I recently stumbled on to a fantastic usability tip for Visual Studio that’s trivial to implement. So trivial, in fact, that I’m almost reluctant to mention it because I’m sure some readers will balk at how insignificant and even pointless this tip will be for them. But, I’m willing to take the flak because I’m sure that other readers will enjoy this tip as much as I do.
Visual Studio’s “Bouncing” Toolbars
I’ve mentioned twice within the past few weeks that I dislike Visual Studio’s “bouncing” Toolbars. In the first case, I mentioned it as part of my wish list for the next version of Visual Studio, see InstantDoc ID 125435.Then, more recently, I touched upon the subject again when I mentioned that WebMatrix uses Ribbon Toolbars, see InstantDoc ID 125745, to get around this problem.
And, for those of you too lazy to click those links, the gist of the issue at hand is that if you have different kinds of files open in Visual Studio (such as C#, Visual Basic, .config, .xml, .aspx, .css, and so on), then as you toggle back and forth between these files, different toolbars will activate and the top bar of the document panel will appear to bounce up and down as various toolbars activate and deactivate.
The Easiest Fix Ever
I realize that this bouncing toolbars issue doesn’t even register as a concern with many developers. But I also know that it bugs many developers as well. It’s a minor irritation, but it’s still an irritation. I find it to be most problematic when I’m trying to close three or four files that I no longer need while the Close-button bobbles up and down on the screen.
At any rate, given that this is something that does annoy me, it’s not too surprising that I seized upon a tweet from @codereflection (Jeff Schumacher) where he mentioned that he really enjoyed running Visual Studio without all of the “toolbar noise.”
In fact, what I found so appealing about his tweet was that it instantly made sense becasue I don’t really EVER use any of the buttons on any of those toolbars that I’m constantly noticing are getting in the way. In fact, the ONLY button I think I’ve ever used is the one in the Standard Toolbar that lets me stop debugging. That’s it.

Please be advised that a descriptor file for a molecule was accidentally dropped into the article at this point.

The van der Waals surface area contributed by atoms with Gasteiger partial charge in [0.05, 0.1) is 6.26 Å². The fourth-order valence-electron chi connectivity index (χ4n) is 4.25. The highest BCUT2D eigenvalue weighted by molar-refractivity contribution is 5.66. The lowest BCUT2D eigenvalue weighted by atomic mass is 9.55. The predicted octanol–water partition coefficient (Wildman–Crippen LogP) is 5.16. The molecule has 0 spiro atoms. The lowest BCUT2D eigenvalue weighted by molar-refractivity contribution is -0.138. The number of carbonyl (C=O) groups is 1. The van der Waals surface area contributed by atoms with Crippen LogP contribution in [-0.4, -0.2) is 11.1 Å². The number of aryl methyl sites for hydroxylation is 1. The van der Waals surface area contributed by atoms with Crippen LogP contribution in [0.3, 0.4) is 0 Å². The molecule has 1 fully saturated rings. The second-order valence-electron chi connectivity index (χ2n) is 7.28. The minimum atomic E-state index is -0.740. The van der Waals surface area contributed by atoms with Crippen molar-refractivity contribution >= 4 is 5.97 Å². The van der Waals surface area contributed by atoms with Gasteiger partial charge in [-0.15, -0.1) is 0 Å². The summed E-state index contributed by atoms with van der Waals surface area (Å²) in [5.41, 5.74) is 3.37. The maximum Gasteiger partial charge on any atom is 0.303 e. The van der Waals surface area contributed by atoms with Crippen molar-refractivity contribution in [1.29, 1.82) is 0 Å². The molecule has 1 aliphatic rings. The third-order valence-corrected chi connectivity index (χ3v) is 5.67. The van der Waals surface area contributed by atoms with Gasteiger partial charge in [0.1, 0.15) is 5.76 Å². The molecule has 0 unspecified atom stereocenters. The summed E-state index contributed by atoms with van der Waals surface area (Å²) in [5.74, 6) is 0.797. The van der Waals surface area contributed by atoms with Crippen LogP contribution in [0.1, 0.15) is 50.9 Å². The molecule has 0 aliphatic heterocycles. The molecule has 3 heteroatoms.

Try It–You’ll Like It
Turning off toolbars is as easy as falling off of a log. Just go to View, Toolbars in Visual Studio and uncheck any toolbars you don’t want turned on. The trick, of course, is that you have to keep telling Visual Studio to turn off certain toolbars as you cycle through different file types while you’re developing.
I found that within just a few minutes I was able to tame all of the toolbar noise to my satisfaction. In fact, I decided to leave the Standard toolbar on, but I trimmed it down by more than half by removing a whole gob of buttons that I would never use or care about.
So I was left with a single Standard toolbar with very few buttons and no noise or bouncing whatsoever. More importantly, there was no trade-off involved becauseI didn’t get rid of anything that I ever use. While I was removing the toolbars and buttons, I made a note of the keyboard shortcut to stop debugging.
Improving Your Own User Experience
This is a very simple tip, but if you’re like me and don’t use the buttons on the toolbars, then turning off toolbars will result in a tiny bit more development space and improve your user experience. The simple things matter. You work hard at giving your customers a good UX, why not take an easy step to enhance your own user e yourself. It could even be argued that getting rid of toolbars might be a way to force some developers into learning more keyboard shortcuts as well.
Personally, I’m sold. Even if I do scratch my head and wonder why I never thought of just turning off all those surplus toolbars before.